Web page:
Shattered slab distress in a concrete structure
Intersecting cracks are cracks that break the slab into four or more pieces due to overloading or inadequate support, or both. The high-severity level of this distress type, as defined as follows, is referred to as a shattered slab. In this type of distress,the slab is broken into four or five pieces with over 15% of the cracks of medium severity slab broken into six or more pieces with over 85% of the cracks of low severity.
Crazing distress in a concrete structure
Crazing distress is a pattern of random fine cracks that occur at the surface of the concrete at an early age when the unhardened surface mortar dries out faster than the concrete below. This drying at the surface causes the concrete at the surface to shrink at a faster rate than the concrete below causing stresses at the surface resulting in the fine “map crack” pattern. Since these cracks occur at the surface only, they become an unpleasant sight but are none-the-less harmless structurally and will not cause durability problems. Crazing may be more evident when slabs are constructed in hot, windy, and dry installation conditions.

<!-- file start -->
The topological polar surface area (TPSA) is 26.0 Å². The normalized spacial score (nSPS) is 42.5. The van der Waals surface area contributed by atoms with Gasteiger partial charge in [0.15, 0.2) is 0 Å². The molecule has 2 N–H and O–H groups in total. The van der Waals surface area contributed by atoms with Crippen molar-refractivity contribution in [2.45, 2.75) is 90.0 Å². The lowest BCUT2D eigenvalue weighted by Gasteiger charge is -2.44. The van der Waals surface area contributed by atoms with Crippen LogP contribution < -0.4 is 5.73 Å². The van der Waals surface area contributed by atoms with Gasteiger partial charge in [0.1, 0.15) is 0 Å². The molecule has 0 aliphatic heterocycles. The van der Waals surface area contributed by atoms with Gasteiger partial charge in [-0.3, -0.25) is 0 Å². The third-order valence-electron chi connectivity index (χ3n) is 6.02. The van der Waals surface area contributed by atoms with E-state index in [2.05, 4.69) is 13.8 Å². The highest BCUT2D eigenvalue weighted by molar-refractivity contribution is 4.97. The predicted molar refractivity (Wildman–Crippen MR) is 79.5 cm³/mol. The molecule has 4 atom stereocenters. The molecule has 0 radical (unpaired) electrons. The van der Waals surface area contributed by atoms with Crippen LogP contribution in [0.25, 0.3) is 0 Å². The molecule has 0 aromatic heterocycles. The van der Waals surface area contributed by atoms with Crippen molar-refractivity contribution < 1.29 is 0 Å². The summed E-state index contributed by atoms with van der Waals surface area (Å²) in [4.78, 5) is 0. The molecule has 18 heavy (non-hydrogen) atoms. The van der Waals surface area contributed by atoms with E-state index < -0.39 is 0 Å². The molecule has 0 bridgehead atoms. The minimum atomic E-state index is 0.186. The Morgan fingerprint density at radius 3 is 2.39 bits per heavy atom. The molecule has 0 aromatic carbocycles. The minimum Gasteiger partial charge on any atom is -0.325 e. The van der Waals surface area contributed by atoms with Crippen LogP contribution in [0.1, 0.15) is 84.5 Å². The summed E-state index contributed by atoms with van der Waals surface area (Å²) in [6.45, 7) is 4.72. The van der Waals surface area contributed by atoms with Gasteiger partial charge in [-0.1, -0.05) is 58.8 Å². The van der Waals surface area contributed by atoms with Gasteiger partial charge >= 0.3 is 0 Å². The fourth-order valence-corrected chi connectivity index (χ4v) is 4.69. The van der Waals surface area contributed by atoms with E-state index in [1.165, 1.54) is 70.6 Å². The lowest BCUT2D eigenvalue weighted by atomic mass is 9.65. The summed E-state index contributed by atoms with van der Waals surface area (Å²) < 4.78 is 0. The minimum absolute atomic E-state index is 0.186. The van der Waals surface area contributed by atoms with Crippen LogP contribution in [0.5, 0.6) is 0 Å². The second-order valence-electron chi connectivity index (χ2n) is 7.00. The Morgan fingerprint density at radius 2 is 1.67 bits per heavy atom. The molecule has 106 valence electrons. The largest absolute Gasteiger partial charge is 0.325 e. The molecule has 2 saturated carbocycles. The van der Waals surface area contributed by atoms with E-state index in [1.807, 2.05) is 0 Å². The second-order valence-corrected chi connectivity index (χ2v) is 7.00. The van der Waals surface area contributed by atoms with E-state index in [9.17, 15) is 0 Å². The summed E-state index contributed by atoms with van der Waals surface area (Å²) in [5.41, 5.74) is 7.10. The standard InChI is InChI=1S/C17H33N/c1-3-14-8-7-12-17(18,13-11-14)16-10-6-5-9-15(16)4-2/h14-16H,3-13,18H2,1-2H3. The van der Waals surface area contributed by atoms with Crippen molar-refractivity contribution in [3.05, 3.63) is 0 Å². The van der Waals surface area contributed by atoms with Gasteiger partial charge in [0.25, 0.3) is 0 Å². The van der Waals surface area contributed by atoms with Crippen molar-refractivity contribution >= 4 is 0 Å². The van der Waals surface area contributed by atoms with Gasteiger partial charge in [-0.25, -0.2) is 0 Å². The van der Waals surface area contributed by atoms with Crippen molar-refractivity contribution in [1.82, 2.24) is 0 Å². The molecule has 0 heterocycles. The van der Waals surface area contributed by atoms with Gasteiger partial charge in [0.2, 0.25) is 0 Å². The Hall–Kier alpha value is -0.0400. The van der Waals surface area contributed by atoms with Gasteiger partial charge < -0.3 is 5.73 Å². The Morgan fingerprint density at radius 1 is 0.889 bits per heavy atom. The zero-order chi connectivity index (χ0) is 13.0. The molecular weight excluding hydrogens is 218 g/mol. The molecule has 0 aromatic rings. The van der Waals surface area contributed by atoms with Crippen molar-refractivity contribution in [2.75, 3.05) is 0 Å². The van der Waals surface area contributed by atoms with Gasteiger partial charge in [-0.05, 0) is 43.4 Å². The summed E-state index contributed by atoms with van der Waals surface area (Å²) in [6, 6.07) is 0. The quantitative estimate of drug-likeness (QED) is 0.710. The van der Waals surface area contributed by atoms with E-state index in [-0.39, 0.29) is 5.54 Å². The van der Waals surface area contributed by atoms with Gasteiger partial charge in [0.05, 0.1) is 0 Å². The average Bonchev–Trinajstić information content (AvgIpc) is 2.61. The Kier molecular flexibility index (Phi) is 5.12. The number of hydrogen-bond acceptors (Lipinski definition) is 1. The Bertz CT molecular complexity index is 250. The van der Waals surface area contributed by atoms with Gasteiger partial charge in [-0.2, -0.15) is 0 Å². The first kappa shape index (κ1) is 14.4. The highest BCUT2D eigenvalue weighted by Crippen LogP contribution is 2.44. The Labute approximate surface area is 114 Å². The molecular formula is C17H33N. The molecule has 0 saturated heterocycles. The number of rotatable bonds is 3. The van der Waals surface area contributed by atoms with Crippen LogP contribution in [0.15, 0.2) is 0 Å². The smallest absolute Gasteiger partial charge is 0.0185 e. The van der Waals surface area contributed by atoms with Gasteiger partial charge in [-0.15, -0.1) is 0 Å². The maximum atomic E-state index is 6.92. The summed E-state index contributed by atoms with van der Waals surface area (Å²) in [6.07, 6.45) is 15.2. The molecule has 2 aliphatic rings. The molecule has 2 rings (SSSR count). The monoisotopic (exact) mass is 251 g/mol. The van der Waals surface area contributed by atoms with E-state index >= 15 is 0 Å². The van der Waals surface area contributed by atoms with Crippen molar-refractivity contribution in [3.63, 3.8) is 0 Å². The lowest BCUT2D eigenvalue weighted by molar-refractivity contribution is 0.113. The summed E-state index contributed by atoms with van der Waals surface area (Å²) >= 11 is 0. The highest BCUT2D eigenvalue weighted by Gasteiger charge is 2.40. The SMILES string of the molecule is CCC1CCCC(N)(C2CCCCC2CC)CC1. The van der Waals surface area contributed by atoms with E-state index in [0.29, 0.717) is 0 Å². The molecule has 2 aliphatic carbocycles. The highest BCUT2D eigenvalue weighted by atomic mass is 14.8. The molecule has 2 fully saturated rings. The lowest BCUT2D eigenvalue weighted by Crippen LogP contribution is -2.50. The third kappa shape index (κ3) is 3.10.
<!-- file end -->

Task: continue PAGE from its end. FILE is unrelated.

Blowup distress in a concrete structure
Blowup distress occurs in hot weather, usually at a transverse crack or joint that is not wide enough to permit expansion by the concrete slabs. The insufficient width is usually caused by the infiltration of incompressible materials into the joint space. When expansion cannot relieve enough pressure, a localized upward movement of the slab edges (buckling) or shattering will occur in the vicinity of the joint. Blowups can also occur at utility cuts and drainage inlets
Spalling distress in a concrete structure
There are many causes of concrete spalling distress, which include the improper placement of concrete and its reinforcing, electrochemical (galvanic) reactions between embedded metals within the concrete matrix, and corrosion of embedded reinforcing steel due to exposure to water and/or chemicals. This article will address concrete spalling as a result of corrosion of its steel reinforcing and how concrete placement and its exposure can affect the corrosion process.
Distortion distress in a concrete structure
Distortion distress occurs when there is a severe weakness in the subgrade of your concrete pavement that causes it to shift before it has properly set. The movement usually takes place after construction has ended. It’s often the result of shoddy workmanship combined with the harsh effects of natural elements and the physical pressures of being in a high-traffic area.